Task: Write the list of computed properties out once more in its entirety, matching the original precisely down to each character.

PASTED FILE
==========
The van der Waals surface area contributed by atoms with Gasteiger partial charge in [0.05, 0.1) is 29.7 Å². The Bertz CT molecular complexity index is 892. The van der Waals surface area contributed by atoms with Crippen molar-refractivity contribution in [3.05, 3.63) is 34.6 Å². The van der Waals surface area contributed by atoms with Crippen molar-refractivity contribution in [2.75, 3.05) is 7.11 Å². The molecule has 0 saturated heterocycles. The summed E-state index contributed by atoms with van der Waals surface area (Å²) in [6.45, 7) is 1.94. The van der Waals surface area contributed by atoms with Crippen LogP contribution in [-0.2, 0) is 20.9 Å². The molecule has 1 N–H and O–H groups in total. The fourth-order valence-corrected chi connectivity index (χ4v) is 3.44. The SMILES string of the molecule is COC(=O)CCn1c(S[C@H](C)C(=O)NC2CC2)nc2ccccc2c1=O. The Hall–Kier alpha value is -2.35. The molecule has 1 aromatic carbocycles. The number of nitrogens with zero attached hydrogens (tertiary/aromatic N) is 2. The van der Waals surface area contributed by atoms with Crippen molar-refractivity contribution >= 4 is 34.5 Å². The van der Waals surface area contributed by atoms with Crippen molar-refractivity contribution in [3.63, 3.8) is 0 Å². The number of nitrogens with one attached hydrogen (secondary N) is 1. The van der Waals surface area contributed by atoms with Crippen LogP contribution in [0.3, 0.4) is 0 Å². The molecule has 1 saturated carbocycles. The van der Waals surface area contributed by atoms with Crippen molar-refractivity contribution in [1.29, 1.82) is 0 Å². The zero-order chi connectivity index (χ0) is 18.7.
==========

The van der Waals surface area contributed by atoms with Gasteiger partial charge in [0.05, 0.1) is 29.7 Å². The Bertz CT molecular complexity index is 892. The van der Waals surface area contributed by atoms with Crippen molar-refractivity contribution in [3.05, 3.63) is 34.6 Å². The van der Waals surface area contributed by atoms with Crippen molar-refractivity contribution in [2.75, 3.05) is 7.11 Å². The molecule has 0 saturated heterocycles. The summed E-state index contributed by atoms with van der Waals surface area (Å²) in [6.45, 7) is 1.94. The van der Waals surface area contributed by atoms with Crippen LogP contribution in [-0.2, 0) is 20.9 Å². The molecule has 1 N–H and O–H groups in total. The fourth-order valence-corrected chi connectivity index (χ4v) is 3.44. The SMILES string of the molecule is COC(=O)CCn1c(S[C@H](C)C(=O)NC2CC2)nc2ccccc2c1=O. The Hall–Kier alpha value is -2.35. The molecule has 1 aromatic carbocycles. The number of nitrogens with zero attached hydrogens (tertiary/aromatic N) is 2. The van der Waals surface area contributed by atoms with Crippen molar-refractivity contribution >= 4 is 34.5 Å². The van der Waals surface area contributed by atoms with Crippen molar-refractivity contribution in [3.63, 3.8) is 0 Å². The number of nitrogens with one attached hydrogen (secondary N) is 1. The van der Waals surface area contributed by atoms with Crippen LogP contribution in [0.3, 0.4) is 0 Å². The molecule has 1 saturated carbocycles. The van der Waals surface area contributed by atoms with Crippen molar-refractivity contribution in [1.29, 1.82) is 0 Å². The zero-order chi connectivity index (χ0) is 18.7.